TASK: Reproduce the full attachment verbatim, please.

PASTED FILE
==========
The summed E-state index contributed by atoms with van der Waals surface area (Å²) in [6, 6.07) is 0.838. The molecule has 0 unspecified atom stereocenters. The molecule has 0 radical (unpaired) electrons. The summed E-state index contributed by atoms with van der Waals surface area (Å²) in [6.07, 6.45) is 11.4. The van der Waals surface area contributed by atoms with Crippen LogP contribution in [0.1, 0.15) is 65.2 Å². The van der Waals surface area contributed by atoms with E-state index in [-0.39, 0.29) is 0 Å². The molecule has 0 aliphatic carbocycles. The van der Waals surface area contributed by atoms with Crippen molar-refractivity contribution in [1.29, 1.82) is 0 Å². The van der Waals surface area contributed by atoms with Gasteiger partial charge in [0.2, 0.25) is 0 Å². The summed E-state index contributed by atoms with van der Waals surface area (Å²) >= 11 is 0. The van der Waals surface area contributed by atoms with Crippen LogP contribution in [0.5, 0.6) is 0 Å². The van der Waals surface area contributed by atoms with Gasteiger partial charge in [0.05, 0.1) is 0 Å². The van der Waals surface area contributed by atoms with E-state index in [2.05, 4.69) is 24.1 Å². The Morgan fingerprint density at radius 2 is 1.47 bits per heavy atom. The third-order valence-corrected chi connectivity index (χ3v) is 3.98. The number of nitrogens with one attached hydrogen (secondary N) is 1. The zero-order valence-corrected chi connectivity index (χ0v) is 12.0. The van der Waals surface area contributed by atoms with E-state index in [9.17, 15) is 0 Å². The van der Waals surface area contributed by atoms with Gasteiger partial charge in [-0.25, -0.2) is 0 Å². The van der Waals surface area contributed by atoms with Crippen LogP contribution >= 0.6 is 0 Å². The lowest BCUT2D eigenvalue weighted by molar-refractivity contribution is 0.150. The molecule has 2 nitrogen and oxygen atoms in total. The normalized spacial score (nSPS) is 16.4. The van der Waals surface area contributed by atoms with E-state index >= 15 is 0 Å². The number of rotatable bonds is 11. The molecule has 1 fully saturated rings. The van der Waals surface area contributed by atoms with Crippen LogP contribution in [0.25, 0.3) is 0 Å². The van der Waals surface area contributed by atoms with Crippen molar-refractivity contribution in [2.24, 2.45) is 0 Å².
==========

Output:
The summed E-state index contributed by atoms with van der Waals surface area (Å²) in [6, 6.07) is 0.838. The molecule has 0 unspecified atom stereocenters. The molecule has 0 radical (unpaired) electrons. The summed E-state index contributed by atoms with van der Waals surface area (Å²) in [6.07, 6.45) is 11.4. The van der Waals surface area contributed by atoms with Crippen LogP contribution in [0.1, 0.15) is 65.2 Å². The van der Waals surface area contributed by atoms with E-state index in [-0.39, 0.29) is 0 Å². The molecule has 0 aliphatic carbocycles. The van der Waals surface area contributed by atoms with Crippen molar-refractivity contribution in [1.29, 1.82) is 0 Å². The van der Waals surface area contributed by atoms with Gasteiger partial charge in [0.2, 0.25) is 0 Å². The summed E-state index contributed by atoms with van der Waals surface area (Å²) >= 11 is 0. The van der Waals surface area contributed by atoms with Crippen LogP contribution in [0.5, 0.6) is 0 Å². The van der Waals surface area contributed by atoms with Gasteiger partial charge in [0.05, 0.1) is 0 Å². The van der Waals surface area contributed by atoms with E-state index in [2.05, 4.69) is 24.1 Å². The Morgan fingerprint density at radius 2 is 1.47 bits per heavy atom. The third-order valence-corrected chi connectivity index (χ3v) is 3.98. The number of nitrogens with one attached hydrogen (secondary N) is 1. The zero-order valence-corrected chi connectivity index (χ0v) is 12.0. The van der Waals surface area contributed by atoms with E-state index in [9.17, 15) is 0 Å². The van der Waals surface area contributed by atoms with Gasteiger partial charge in [-0.25, -0.2) is 0 Å². The van der Waals surface area contributed by atoms with Crippen LogP contribution >= 0.6 is 0 Å². The lowest BCUT2D eigenvalue weighted by molar-refractivity contribution is 0.150. The molecule has 2 nitrogen and oxygen atoms in total. The normalized spacial score (nSPS) is 16.4. The van der Waals surface area contributed by atoms with E-state index >= 15 is 0 Å². The number of rotatable bonds is 11. The molecule has 1 fully saturated rings. The van der Waals surface area contributed by atoms with Crippen LogP contribution in [0.25, 0.3) is 0 Å². The van der Waals surface area contributed by atoms with Crippen molar-refractivity contribution in [2.24, 2.45) is 0 Å².